“Drink the Kool-Aid,” the latest episode of American Horror Story: Cult, opens with Kai Anderson (Evan Peters), a flashlight held under his face and his underwear-clad recruits sprawled out on sleeping bags before him, telling what could be a ghost story at summer camp. The scene is at the very least effective for infantilizing Kai and his followers. It’s a succinct expression of the blind leading the blind, which is, of course, what the makers of the show understandably believe is the governing principle of the Trump presidency.
Cooper Dodson (#1–10 of 4)
It takes less than 30 seconds for “Holes,” the latest episode of American Horror Story: Cult, to reference its title. WBNR’s Bob Thompson (Dermot Mulroney) might be a pervert, but he’s not wrong to ream out Beverly Hope (Adina Porter) for her recent on-air editorializing and fear-mongering: “There’s all sorts of goddamn holes in your stories!” And throughout the episode, Crystal Liu’s screenplay goes about addressing the holes that Cult itself created with the revelations from the flashback-filled “11/9,” but the answers here aren’t only unsatisfyingly blunt, but only raise more questions, to the point that the show’s narrative up to this point has been retconned.
As a society, we’ve come to rely on rules to protect us and rights to give us a sense of power. If there’s a disturbance coming from the home next to our own, we know that there are authorities who we can alert. And if our government takes an action that we find undesirable, we can petition against it. Perhaps the biggest psychic trauma, then, experienced by many people in this country after Trump’s election to the presidency—a trauma that’s the focus of American Horror Story: Cult—is the realization that those rules and rights don’t feel as sacrosanct as we thought they were.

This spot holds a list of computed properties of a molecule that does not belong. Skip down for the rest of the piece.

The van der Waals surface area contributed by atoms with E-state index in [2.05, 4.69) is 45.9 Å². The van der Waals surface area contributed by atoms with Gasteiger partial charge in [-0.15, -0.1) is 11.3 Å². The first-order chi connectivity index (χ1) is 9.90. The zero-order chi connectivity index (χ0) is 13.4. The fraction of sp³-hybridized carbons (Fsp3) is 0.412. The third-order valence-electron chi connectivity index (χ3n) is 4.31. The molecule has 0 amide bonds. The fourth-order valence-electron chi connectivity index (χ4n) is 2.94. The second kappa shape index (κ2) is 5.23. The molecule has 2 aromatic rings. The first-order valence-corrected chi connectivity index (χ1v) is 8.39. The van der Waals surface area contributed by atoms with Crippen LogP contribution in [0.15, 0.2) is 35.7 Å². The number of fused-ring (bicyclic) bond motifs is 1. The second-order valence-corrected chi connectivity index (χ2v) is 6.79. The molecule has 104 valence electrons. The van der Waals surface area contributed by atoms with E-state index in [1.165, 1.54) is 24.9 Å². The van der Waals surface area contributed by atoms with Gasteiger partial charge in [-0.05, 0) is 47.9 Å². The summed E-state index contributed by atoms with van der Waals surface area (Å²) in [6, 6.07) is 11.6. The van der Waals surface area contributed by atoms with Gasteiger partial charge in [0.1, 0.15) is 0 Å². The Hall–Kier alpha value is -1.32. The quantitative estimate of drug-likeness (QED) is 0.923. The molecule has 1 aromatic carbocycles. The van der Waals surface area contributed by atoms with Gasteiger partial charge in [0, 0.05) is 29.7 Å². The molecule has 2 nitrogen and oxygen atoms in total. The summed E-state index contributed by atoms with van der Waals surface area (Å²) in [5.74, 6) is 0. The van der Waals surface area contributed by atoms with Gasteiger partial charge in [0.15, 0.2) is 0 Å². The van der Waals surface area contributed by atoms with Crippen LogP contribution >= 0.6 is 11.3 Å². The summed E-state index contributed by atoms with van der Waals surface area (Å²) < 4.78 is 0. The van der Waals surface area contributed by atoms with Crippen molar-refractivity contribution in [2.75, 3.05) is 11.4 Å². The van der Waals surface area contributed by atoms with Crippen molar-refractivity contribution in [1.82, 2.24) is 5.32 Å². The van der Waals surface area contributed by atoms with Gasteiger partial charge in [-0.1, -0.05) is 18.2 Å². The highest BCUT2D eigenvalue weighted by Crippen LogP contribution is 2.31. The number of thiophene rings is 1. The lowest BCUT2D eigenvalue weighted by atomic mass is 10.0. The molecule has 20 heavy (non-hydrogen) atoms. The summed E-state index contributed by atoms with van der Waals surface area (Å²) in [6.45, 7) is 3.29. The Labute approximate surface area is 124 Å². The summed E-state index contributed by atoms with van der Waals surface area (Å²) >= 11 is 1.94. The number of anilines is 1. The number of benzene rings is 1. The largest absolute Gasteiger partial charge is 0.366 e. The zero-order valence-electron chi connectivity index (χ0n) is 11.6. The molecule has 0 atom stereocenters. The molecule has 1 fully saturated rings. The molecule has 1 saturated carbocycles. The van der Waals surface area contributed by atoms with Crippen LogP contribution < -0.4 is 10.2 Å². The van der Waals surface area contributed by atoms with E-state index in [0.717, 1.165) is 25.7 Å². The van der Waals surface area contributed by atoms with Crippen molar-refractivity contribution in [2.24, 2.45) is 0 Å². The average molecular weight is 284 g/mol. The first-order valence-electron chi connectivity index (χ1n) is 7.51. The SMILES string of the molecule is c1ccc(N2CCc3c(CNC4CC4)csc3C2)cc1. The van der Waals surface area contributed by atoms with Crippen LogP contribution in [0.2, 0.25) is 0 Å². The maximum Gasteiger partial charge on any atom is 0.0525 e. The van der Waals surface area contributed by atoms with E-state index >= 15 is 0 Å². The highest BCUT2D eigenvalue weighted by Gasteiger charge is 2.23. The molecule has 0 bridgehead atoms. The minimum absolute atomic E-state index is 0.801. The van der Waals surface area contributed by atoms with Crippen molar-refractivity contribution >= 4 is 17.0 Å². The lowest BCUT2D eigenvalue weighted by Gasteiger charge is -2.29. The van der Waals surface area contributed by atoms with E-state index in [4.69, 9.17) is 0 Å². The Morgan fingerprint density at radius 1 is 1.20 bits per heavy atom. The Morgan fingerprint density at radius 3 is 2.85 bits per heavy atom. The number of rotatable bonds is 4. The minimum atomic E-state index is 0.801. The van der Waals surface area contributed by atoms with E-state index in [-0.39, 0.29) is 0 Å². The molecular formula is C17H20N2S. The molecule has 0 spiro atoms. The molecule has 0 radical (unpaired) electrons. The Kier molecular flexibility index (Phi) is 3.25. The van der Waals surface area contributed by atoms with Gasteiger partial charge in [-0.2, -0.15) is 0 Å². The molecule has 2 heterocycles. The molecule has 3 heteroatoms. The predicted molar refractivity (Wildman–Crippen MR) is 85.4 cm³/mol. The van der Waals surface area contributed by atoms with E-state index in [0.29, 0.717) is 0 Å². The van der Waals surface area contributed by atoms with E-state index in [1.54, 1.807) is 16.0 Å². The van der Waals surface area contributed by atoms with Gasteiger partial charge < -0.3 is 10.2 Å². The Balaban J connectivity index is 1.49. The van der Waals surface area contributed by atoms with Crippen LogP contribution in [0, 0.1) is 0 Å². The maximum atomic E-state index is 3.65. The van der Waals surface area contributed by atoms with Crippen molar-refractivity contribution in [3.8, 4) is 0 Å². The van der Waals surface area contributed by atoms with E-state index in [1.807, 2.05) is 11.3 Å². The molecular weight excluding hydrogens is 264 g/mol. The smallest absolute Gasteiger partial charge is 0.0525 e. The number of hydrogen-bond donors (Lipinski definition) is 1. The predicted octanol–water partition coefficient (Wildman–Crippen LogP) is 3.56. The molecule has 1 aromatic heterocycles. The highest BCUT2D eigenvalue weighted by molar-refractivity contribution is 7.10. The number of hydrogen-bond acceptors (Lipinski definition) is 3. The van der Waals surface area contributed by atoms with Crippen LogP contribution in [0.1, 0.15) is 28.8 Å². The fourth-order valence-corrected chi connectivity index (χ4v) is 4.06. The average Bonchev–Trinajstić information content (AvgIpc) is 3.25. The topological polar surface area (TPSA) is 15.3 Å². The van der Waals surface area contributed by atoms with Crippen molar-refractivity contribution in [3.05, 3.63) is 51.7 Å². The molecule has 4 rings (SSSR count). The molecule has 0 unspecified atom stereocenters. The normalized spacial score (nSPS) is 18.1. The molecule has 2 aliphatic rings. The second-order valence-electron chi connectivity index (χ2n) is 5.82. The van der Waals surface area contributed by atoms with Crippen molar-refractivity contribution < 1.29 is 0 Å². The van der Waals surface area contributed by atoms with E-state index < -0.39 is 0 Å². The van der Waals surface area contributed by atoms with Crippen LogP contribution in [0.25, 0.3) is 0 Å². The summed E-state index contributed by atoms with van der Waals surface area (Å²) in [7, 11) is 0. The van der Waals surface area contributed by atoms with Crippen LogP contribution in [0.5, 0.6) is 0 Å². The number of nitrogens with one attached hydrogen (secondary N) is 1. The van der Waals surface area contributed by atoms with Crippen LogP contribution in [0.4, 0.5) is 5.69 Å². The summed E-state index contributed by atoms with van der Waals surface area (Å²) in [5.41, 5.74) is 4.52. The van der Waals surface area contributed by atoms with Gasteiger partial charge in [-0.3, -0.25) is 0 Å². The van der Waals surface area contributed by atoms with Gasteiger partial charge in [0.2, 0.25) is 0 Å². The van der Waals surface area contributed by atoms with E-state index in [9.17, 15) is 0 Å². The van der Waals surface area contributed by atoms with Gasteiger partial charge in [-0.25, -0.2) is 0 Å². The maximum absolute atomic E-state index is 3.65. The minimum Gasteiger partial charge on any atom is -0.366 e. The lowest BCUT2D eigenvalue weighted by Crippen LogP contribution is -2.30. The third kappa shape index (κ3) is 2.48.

After years of trying to conjure up a universal boogeymen with which to tap into the primal fears of Americans, Ryan Murphy and Brad Falchuk have landed almost effortlessly on target. “Election Night,” the first episode of American Horror Story: Cult, knows exactly how to trigger us; in fact, that’s the modus operandi of the show’s central antagonist, Kai Anderson (Evan Peters). This anarchist’s most terrifying moment isn’t when he rubs blended orange Cheetos all over his face in a send-up of Glenn Beck’s mocking of Donald Trump, or the thought of him donning a three-faced clown mask to terrorize his fellow Americans, but when he calmly walks into a local city council meeting, clad in a suit, to suggest that government allow fear to reign. “Haven’t you been watching what’s been going on in the world?” he asks.